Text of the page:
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Control benefit costs.

With businesses trying to attract the best skilled labour possible, benefits are an important tool to help companies attract and retain its employees.

However, because medical benefits, sick time, pension plans and absenteeism costs are continually increasing for businesses, many human resource professionals are seeking solutions to control and contain costs. For some firms, benefit costs have increased from 30 per cent to 47 per cent of the total compensation package over the last few years.

"Benefits packages are important for recruiting," says Rachel Pineault, a manager of human resources with the Cochrane District Social Services Administration Board. "If you do not put forward an attractive, user-friendly benefit plan, it is very difficult to recruit people."

She says next to salaries, benefits are the most important factor to prospective employees. Medical coverage, is particularly important for workers and their families in Northern Ontario, she says.

Pineault says HR professionals need to keep an eye on benefit costs to ensure they stay within reasonable amounts. A basic way to do this is to look at plans which include preventative health management strategies, she says.

"What happens is that people tend not to look after their health until it is an emergency situation, and because it is acute care and not preventative care, the benefit program takes a hard hit," says Pineault.

Making sure benefits plans have components that include preventative medicine so employees are not waiting until a problem gets serious before seeing a doctor, is important, she adds.

"If I have a shoulder strain, and go see a chiropractor or a massage therapist, I don't take much time off work," she explains. "But, if I don't do this, I end up with a larger problem, and the costs increase to perhaps include hospital stays, rehabilitation, paramedical costs, and even short or long-term disability costs."

She also says to keep benefit costs down, HR professionals should also look for plans that offer tax savings and can be underwritten to get immediate savings. They should also take a look at their plan design every now and then to ensure unnecessary procedures or medical costs are not sneaking past each time OHIP downloads more services to the private sector.

Doug Turner agrees "it is important to get a handle on costs now" before they get out of control.

The president of the Timmins chapter of HRPAO, and superintendent of HR at Falconbridge, says it is important for human resource professionals to review plan designs and costs for the present and the future benefit of their employer and the employees. Otherwise, these costs may become a huge burden for the employer to carry. Key to achieving this, he explains, is communicating with the employees to suited to his or her needs and can be easily co-ordinated with the plan of a working spouse," he says.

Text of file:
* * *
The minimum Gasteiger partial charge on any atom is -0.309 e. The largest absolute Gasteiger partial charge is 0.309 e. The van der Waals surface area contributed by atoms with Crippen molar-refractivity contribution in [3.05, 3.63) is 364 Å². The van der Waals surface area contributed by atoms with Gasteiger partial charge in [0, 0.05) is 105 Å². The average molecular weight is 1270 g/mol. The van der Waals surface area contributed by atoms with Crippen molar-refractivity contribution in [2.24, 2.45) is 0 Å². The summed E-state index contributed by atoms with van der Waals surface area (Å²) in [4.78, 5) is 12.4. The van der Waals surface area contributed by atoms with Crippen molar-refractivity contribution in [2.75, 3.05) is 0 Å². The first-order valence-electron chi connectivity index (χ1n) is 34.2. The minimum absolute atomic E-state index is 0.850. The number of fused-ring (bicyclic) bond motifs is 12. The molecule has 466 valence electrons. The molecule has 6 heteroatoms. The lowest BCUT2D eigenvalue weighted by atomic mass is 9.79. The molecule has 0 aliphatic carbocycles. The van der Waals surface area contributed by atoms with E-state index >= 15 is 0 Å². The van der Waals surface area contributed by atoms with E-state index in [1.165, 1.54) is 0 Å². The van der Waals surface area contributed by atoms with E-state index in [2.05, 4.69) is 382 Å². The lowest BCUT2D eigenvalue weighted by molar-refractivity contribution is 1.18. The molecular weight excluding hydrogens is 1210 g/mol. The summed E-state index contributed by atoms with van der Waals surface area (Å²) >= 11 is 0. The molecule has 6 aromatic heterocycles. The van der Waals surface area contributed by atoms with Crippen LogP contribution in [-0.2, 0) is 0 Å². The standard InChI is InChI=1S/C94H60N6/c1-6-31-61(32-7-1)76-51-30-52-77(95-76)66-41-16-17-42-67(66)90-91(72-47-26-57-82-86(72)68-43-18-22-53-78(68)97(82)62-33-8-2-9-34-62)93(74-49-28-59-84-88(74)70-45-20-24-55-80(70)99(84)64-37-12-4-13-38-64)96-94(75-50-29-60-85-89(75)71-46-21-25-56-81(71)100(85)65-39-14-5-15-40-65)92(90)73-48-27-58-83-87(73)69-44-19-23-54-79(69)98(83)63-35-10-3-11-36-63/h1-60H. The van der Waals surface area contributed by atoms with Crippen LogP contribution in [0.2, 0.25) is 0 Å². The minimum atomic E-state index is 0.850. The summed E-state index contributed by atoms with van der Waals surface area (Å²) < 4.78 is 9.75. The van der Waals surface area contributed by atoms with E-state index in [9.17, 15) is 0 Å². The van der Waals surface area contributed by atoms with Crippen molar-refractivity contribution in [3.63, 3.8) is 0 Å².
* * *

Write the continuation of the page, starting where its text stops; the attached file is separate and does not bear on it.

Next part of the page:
Pineault says flex benefit plans are excellent tools to control costs, but adds, from an "HR perspective, they are hard to communicate with the employees."

She agrees with Turner that it is necessary to ensure employees are aware of the costs associated with their benefit plans.

"The general population believe benefits are a right, but what happens is people don't think twice about it," she explains. "They place the charge on their card, but don't get the bill, so they have no idea how much it costs."

Turner adds once the employees understand the general costs associated with their benefits, their decisions become more cost-effective, and in regard to flex benefits can select options that are more specific to their personal and family needs. Employees may view a change in benefit design as a take away, yet the change is intended to provide comparable benefit, control costs, and ensure adequate plan coverage for future employees.

By Dean Lisk

For Northern Ontario Business
COPYRIGHT 2004 Laurentian Business Publishing, Inc.
No portion of this article can be reproduced without the express written permission from the copyright holder.
Copyright 2004, Gale Group. All rights reserved. Gale Group is a Thomson Corporation Company.

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Title Annotation:Human Resources Professionals Association of Ontario
Author:Lisk, Dean
Publication:Northern Ontario Business
Geographic Code:1CONT
Date:Jun 1, 2004
Previous Article:HR role evolving.
Next Article:Today's worker not driven by paycheque.

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